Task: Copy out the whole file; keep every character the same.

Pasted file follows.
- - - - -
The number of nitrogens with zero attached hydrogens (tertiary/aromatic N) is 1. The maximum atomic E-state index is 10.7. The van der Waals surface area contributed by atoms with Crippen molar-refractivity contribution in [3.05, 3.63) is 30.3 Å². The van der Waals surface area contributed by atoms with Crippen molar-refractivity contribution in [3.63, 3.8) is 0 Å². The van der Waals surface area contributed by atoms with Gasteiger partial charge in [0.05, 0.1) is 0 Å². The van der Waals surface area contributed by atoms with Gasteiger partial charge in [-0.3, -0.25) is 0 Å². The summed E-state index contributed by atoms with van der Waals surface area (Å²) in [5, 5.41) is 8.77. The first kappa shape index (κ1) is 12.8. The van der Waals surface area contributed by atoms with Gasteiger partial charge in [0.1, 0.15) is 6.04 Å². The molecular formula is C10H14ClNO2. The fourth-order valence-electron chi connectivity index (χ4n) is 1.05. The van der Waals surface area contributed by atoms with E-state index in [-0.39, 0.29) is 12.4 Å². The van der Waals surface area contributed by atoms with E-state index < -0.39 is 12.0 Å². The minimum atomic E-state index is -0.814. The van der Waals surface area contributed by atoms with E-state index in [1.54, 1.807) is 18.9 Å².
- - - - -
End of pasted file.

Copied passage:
The number of nitrogens with zero attached hydrogens (tertiary/aromatic N) is 1. The maximum atomic E-state index is 10.7. The van der Waals surface area contributed by atoms with Crippen molar-refractivity contribution in [3.05, 3.63) is 30.3 Å². The van der Waals surface area contributed by atoms with Crippen molar-refractivity contribution in [3.63, 3.8) is 0 Å². The van der Waals surface area contributed by atoms with Gasteiger partial charge in [0.05, 0.1) is 0 Å². The van der Waals surface area contributed by atoms with Gasteiger partial charge in [-0.3, -0.25) is 0 Å². The summed E-state index contributed by atoms with van der Waals surface area (Å²) in [5, 5.41) is 8.77. The first kappa shape index (κ1) is 12.8. The van der Waals surface area contributed by atoms with Gasteiger partial charge in [0.1, 0.15) is 6.04 Å². The molecular formula is C10H14ClNO2. The fourth-order valence-electron chi connectivity index (χ4n) is 1.05. The van der Waals surface area contributed by atoms with E-state index in [-0.39, 0.29) is 12.4 Å². The van der Waals surface area contributed by atoms with E-state index < -0.39 is 12.0 Å². The minimum atomic E-state index is -0.814. The van der Waals surface area contributed by atoms with E-state index in [1.54, 1.807) is 18.9 Å².